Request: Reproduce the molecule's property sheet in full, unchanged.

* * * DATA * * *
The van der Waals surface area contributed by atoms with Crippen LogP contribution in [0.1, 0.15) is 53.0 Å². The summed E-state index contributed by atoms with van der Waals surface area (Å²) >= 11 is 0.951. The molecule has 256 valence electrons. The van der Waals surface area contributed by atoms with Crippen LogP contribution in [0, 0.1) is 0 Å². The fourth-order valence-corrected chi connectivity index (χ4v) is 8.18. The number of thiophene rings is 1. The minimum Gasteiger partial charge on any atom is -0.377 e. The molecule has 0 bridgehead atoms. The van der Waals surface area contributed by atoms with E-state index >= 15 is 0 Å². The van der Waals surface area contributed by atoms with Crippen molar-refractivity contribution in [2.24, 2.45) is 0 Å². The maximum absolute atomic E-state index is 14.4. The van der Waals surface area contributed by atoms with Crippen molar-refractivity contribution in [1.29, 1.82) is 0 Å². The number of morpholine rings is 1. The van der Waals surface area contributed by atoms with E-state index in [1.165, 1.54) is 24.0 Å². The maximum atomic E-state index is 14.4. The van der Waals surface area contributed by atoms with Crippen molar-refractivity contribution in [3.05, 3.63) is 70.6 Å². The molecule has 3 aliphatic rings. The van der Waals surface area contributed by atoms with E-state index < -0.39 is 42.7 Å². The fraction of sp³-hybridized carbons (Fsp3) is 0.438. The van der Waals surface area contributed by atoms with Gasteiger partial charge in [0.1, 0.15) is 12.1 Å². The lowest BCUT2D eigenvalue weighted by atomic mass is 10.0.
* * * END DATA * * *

The van der Waals surface area contributed by atoms with Crippen LogP contribution in [0.1, 0.15) is 53.0 Å². The summed E-state index contributed by atoms with van der Waals surface area (Å²) >= 11 is 0.951. The molecule has 256 valence electrons. The van der Waals surface area contributed by atoms with Crippen LogP contribution in [0, 0.1) is 0 Å². The fourth-order valence-corrected chi connectivity index (χ4v) is 8.18. The number of thiophene rings is 1. The minimum Gasteiger partial charge on any atom is -0.377 e. The molecule has 0 bridgehead atoms. The van der Waals surface area contributed by atoms with E-state index >= 15 is 0 Å². The van der Waals surface area contributed by atoms with Crippen molar-refractivity contribution in [2.24, 2.45) is 0 Å². The maximum absolute atomic E-state index is 14.4. The van der Waals surface area contributed by atoms with Crippen molar-refractivity contribution in [1.29, 1.82) is 0 Å². The number of morpholine rings is 1. The van der Waals surface area contributed by atoms with E-state index in [1.165, 1.54) is 24.0 Å². The maximum atomic E-state index is 14.4. The van der Waals surface area contributed by atoms with Crippen molar-refractivity contribution in [3.05, 3.63) is 70.6 Å². The molecule has 3 aliphatic rings. The van der Waals surface area contributed by atoms with E-state index < -0.39 is 42.7 Å². The fraction of sp³-hybridized carbons (Fsp3) is 0.438. The van der Waals surface area contributed by atoms with Gasteiger partial charge in [0.1, 0.15) is 12.1 Å². The lowest BCUT2D eigenvalue weighted by atomic mass is 10.0.